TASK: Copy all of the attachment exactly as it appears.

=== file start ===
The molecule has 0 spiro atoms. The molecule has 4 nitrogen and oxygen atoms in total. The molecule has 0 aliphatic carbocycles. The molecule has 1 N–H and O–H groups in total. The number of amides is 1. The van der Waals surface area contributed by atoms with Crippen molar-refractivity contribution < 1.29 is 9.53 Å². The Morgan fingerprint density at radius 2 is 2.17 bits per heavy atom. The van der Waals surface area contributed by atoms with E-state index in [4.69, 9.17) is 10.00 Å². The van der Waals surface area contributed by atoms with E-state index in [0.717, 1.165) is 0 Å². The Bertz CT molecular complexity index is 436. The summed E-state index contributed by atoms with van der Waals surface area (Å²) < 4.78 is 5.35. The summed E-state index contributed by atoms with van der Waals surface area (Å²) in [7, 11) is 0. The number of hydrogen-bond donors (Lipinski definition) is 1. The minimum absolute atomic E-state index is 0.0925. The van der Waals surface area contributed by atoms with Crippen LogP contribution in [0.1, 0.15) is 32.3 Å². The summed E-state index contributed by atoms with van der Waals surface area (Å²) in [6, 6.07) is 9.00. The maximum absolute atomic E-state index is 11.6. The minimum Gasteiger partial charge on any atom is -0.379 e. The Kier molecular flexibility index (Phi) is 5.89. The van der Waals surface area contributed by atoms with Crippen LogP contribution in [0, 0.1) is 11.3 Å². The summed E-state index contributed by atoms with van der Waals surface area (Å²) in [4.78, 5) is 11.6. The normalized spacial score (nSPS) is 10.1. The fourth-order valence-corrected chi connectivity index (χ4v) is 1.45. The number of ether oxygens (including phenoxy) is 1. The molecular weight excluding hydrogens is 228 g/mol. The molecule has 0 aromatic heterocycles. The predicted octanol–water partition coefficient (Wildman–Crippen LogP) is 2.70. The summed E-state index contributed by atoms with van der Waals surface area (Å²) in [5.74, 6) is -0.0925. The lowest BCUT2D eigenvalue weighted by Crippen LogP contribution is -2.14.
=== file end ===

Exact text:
The molecule has 0 spiro atoms. The molecule has 4 nitrogen and oxygen atoms in total. The molecule has 0 aliphatic carbocycles. The molecule has 1 N–H and O–H groups in total. The number of amides is 1. The van der Waals surface area contributed by atoms with Crippen molar-refractivity contribution < 1.29 is 9.53 Å². The Morgan fingerprint density at radius 2 is 2.17 bits per heavy atom. The van der Waals surface area contributed by atoms with E-state index in [4.69, 9.17) is 10.00 Å². The van der Waals surface area contributed by atoms with E-state index in [0.717, 1.165) is 0 Å². The Bertz CT molecular complexity index is 436. The summed E-state index contributed by atoms with van der Waals surface area (Å²) < 4.78 is 5.35. The summed E-state index contributed by atoms with van der Waals surface area (Å²) in [7, 11) is 0. The number of hydrogen-bond donors (Lipinski definition) is 1. The minimum absolute atomic E-state index is 0.0925. The van der Waals surface area contributed by atoms with Crippen LogP contribution in [0.1, 0.15) is 32.3 Å². The summed E-state index contributed by atoms with van der Waals surface area (Å²) in [6, 6.07) is 9.00. The maximum absolute atomic E-state index is 11.6. The minimum Gasteiger partial charge on any atom is -0.379 e. The Kier molecular flexibility index (Phi) is 5.89. The van der Waals surface area contributed by atoms with Crippen LogP contribution in [0, 0.1) is 11.3 Å². The summed E-state index contributed by atoms with van der Waals surface area (Å²) in [4.78, 5) is 11.6. The normalized spacial score (nSPS) is 10.1. The fourth-order valence-corrected chi connectivity index (χ4v) is 1.45. The number of ether oxygens (including phenoxy) is 1. The molecular weight excluding hydrogens is 228 g/mol. The molecule has 0 aromatic heterocycles. The predicted octanol–water partition coefficient (Wildman–Crippen LogP) is 2.70. The summed E-state index contributed by atoms with van der Waals surface area (Å²) in [5.74, 6) is -0.0925. The lowest BCUT2D eigenvalue weighted by Crippen LogP contribution is -2.14.